As a delegate for Tech Field Day 6 in Boston, I was introduced to many third party management tools. In the past I have been given briefings as well on various VMware, Hyper-V, and Citrix Xen Management Tools as well. Many of these tools are marketed directly for use by the administrator, but they have the tools can be used by more than the administrator. These tools should be marketed to management, administrators, as well as the network operations center (NOC). The NOC you say, why should they see the details of my environment? The NOC should not, but they should be able to tell when systems are in failure states outside of the hardware. Only a few tools can be used this way today. The sooner  administrators get the word of a problem the sooner it can be fixed. The NOC is the one place that centralizes all monitoring whether it is for security or health of your virtual and cloud environments.At Tech Field Day some of us wanted more or better integration with VMware vCenter or any hypervisor management servers. However, I wanted something I could view from the NOC that would tell me the health of the system either as a component of another dashboard or as their own. Preferably part of some other mashup as there are too many dashboards. So which allow me to mashup within other dashboards?

  • Solarwinds VMAN  objects can be accessed by simply using a specialized URL which can be called from others as seen on Tech Field Day 6.
  • Reflex Systems has a portlet convention to see management as well as security data as seen in past briefings.

The other tools we saw, are their own dashboards and do not yet support the concept, but they can all email off a report of information. However, a report may be too late. How is this? Because any issue could mask a security issue, and as such we need continual monitoring and auditing capability. A NOC setup provides us with this level of monitoring day and night.  In addition, we need tools that can see the patterns that appear within any virtual environment to know what is considered healthy and what is not. Into this mix would fit tools like VMware vCenter Operations, Appspeed, Solarwinds VMAN, vKernel, and others that have self-learning capabilities.

The vendors need to think outside the box and embrace such environments as the network operations center and provide a method to mashup their ‘dashboards’ within a super-dashboard that is easy to understand, see, and conclude that there is a point in time issue, or a change in the daily operational pattern.  We need to be notified of issues as soon as they are detected with time to detection down to 5 minutes or less, not on the time that reports are typically generated. While the reports are great for managers and the like, they do not help the Network Operations Center and for catching problems as close to when they happen as possible.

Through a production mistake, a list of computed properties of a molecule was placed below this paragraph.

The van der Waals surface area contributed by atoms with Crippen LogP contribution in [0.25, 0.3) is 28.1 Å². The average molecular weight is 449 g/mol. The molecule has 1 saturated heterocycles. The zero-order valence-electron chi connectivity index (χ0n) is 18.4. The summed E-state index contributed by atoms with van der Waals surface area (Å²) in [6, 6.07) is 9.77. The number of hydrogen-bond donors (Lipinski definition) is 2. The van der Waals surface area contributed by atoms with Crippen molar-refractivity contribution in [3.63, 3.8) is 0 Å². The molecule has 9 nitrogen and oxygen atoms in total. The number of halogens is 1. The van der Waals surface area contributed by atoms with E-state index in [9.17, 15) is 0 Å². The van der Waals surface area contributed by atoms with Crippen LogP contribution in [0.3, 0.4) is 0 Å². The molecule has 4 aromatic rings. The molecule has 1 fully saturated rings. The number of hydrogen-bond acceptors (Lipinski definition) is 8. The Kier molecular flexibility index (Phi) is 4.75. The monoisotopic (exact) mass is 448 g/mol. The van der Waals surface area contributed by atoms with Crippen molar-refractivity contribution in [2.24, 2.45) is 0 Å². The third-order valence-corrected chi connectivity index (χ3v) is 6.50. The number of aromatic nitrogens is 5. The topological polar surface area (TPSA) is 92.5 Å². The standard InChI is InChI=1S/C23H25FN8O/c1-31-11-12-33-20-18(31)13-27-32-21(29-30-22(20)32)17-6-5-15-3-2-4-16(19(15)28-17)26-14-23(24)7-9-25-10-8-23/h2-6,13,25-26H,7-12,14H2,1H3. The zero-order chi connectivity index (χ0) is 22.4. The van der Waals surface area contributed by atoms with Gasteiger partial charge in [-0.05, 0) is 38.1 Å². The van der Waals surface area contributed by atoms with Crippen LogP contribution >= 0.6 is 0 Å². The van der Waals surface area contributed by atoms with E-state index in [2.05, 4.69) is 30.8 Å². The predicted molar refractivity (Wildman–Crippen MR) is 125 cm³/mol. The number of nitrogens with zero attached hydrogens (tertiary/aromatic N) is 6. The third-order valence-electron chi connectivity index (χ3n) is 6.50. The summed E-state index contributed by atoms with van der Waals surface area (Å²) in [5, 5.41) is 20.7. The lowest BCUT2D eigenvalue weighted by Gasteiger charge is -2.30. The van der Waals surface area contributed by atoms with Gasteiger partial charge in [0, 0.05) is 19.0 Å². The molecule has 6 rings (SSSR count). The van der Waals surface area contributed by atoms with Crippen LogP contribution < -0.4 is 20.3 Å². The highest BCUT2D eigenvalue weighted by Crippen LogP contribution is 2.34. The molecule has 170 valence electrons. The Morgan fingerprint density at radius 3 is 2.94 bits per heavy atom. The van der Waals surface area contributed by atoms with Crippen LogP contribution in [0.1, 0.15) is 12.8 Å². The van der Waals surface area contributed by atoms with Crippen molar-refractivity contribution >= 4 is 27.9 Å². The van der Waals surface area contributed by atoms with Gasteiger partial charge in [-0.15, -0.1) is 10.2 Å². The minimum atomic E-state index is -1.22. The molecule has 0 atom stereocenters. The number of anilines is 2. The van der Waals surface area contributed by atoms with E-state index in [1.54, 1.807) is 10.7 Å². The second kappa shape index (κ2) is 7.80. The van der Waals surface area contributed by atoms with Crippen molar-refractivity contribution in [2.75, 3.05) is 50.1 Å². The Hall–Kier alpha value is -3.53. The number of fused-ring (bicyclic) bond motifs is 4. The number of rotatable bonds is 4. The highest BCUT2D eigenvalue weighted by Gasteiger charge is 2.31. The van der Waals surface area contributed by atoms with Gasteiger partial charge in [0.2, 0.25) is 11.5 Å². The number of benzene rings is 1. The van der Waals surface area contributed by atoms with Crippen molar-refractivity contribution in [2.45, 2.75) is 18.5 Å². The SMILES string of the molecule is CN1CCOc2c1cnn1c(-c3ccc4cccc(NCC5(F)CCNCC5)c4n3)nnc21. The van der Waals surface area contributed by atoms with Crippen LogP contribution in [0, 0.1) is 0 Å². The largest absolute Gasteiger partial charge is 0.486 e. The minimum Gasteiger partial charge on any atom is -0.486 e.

The latter is very important for  forensics and problem determination as by the time we normally realize there is a problem the data for that problem may be well and truly gone which makes forensic analysis and problem determination just about impossible. If the NOC had the proper tools and responded quickly to such issues, those who know how to work a problem would be notified 24×7 365 days a year. This would be your administrators as well as the incident response team depending on the failure.

When this data is used by the NOC written procedures will need to be created and updated for how to handle all the new events and data. Which are security related (possibly all), how to tell, and whom to notify on any incident.  These are required changes as more mashups of dashboards and more dashboards for virtualization are placed into any NOC.

 

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Edward Haletky (377 Posts)

Edward L. Haletky, aka Texiwill, is the author of VMware vSphere(TM) and Virtual Infrastructure Security: Securing the Virtual Environment as well as VMware ESX and ESXi in the Enterprise: Planning Deployment of Virtualization Servers, 2nd Edition. Edward owns AstroArch Consulting, Inc., providing virtualization, security, network consulting and development and The Virtualization Practice where he is also an Analyst. Edward is the Moderator and Host of the Virtualization Security Podcast as well as a guru and moderator for the VMware Communities Forums, providing answers to security and configuration questions. Edward is working on new books on Virtualization.

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